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Ruina Versio - Noise Engineering

Ruina Versio - Noise Engineering

by Brandon Ivers

Digital modules in Eurorack have long hinted at the infinite possibilities of flashable firmware, but they often trade usability for functionality. This is not always a bad thing—a module like Expert Sleeper’s Disting can do a staggering amount of things, but I don’t find these sorts of modules very fun to use. As such, my rule these days has been to avoid modules that require a reference manual for daily use, a choice that has been great for jamming, but often requires a lot more module swapping and case planning. Because of all this extra work, I’ve often wished for what seemed like a holy grail: a digital module with a decent UI that can contain many different firmware. Some have achieved this on paper, but none have really hit the nail on the head for me until Noise Engineering’s Versio range of digital effects.
So far, there are three main modules in Noise Engineering’s Versio lineup: Ruina Versio, Desmodus Versio, and Imitor Versio. The only real difference between each module is what firmware they already have pre-flashed and the labeling on the panel. Otherwise, the knobs are in the same spots and the inputs and outputs are the same. It’s a simple idea executed very well; there’s certain controls you almost always want on an effect [i.e. wet/dry] and those controls are always in the same spot, regardless of firmware.
The review module I received was a blank panel prototype simply called “Versio”, but I didn’t find this an impediment for use. My module was also pre-flashed with the “Ruina Versio” firmware [stereo distortion], and to be honest, that firmware kept me so busy that I just stuck with it for this review. At the time of writing, there are five total firmware available, so there’s really a ton to explore and each one probably deserves its own review.
Ruina’s interface uses seven main knobs, two switches, a SMOOSH button, and twelve jacks [four of which are dedicated to the mono/stereo inputs and outputs]. Your eyes will naturally be drawn to the DOOM knob in the middle because of the name, but I’d argue that the remaining controls are just as important, even if they aren’t called DOOM.
“Blend” is as I mentioned previously; a wet/dry knob that is absolutely critical for any distortion effect. “Fold” is a digital wavefolder which uses the same algorithm as found on Noise Engineering’s legendary Basimilus Iteritas Alter. “DOOM” is a sub-octave chorus that is a bit of a macro control: as you turn it up, your source becomes more detuned and overdriven. “Drive” is what you’d expect, but with a twist; it controls a multi-band saturator, and as you turn the knob, you sweep through, emphasizing one of four bands. “Phase” shifts the phase between the left and right channels, allowing you to create stereo effects [or even phaser effects if you get a bit more creative with modulation]. “8vize” controls a rectification distortion algorithm taken from NE’s Pura Ruina module. Finally, “SMOOSH” applies 128db of fixed gain which is obviously very important when obliterating a signal. All of this can be further massaged by two switches; the top switch controls the signal path of the distortion effects, while the second switch controls a notch filter, which can either sit at a fixed 1k frequency, or tracked via the ‘Center’ knob [which can be externally modulated as well].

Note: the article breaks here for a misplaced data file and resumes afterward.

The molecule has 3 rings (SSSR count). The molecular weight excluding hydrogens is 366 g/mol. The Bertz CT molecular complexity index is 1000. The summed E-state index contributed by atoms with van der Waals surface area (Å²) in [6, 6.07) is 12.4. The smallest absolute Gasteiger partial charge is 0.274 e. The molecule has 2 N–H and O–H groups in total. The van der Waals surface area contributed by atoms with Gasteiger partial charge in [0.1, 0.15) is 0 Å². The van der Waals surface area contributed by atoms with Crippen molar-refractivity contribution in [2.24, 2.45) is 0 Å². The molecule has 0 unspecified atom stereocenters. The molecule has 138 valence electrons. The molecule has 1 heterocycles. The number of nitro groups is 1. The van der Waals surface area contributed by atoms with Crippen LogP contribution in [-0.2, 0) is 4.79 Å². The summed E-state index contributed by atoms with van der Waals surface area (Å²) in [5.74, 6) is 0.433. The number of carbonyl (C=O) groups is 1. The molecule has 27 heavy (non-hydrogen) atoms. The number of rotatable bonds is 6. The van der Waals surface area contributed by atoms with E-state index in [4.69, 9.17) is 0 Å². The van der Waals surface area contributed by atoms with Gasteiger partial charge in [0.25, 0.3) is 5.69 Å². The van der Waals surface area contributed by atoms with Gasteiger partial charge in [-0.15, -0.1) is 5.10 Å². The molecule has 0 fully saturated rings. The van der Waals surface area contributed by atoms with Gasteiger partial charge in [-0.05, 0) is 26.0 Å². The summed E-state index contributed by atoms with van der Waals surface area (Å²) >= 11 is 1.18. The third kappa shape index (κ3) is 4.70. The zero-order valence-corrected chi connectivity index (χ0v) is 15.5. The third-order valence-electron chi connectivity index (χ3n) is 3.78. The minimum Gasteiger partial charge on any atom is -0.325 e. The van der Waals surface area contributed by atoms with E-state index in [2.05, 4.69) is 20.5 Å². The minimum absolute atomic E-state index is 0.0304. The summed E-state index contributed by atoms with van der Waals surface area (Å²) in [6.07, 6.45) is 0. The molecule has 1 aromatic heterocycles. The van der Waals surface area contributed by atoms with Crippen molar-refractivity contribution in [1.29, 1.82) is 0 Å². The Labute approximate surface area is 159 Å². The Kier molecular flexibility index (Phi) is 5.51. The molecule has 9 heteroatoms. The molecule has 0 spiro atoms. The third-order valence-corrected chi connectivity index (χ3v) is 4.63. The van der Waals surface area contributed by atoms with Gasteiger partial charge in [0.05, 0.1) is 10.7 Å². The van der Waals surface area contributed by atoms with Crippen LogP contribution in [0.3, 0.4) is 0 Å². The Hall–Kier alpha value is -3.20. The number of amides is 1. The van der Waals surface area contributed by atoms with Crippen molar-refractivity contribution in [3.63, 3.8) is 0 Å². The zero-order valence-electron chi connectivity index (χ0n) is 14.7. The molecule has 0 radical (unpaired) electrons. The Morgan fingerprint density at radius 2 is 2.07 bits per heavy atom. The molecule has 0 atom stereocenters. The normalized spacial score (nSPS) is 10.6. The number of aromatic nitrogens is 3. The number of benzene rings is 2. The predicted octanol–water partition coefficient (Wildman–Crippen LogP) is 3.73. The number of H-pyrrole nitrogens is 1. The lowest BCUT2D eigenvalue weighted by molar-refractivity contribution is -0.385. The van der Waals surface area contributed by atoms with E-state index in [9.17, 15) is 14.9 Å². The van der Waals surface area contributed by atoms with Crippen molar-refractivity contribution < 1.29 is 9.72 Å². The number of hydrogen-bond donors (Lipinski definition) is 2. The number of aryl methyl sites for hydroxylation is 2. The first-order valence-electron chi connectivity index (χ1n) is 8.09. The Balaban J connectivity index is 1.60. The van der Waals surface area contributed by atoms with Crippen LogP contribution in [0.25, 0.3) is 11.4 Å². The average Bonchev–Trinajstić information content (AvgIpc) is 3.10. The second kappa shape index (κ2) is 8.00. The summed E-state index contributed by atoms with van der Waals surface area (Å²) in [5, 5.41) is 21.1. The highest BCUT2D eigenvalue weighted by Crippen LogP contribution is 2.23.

All this control might seem overwhelming, but it’s clear Noise Engineering understands the tools you often need when working with distortion, particularly with electronic music. I found myself using every single control available, mainly because there are so many interesting interactions between the algorithms. For example, I found 808-style bass and kick drums particularly fun to sculpt with Ruina Versio because you can so easily sweep the notch filter around the fundamental of these sounds and get aggressively strange results by balancing the distortion algorithms in different ways. Try modulating the “SMOOSH” control with a gate, and you can create a distorted accent that can give nice variation to your weird distorted industrial loop. Meanwhile—for more typical synth sequences—subtle distortion paired with modulating “PHASE” with a slow LFO creates a natural sounding stereo image that can add a lot of life into a mono sound source. Blend to taste without having to use another module or two. The way the effect is organized, it sometimes reminds me of a very well-executed Ableton effect, but with actual knobs and easier modulation.
I should note that the effects that Ruina Versio excels at are very much digital in flavor. If you’re expecting anything like Noise Engineering’s previous analog “distortion of the month” offerings, you might want to look elsewhere. However, if you like the sound of clean digital wavefolding, or an almost surgical take on wild [but remarkably versatile] signal processing, I would highly recommend checking this out. I really don’t know of anything else that sounds quite like it. You can get some similar sounds with Trash 2 in the computer realm, but there’s still an edge here that is distinctly Noise Engineering. It’s been almost a month now, and I’m still not sick of the Ruina Versio firmware. With Versio’s remaining four algorithms to explore, I’d say this whole platform is a pretty fantastic value.
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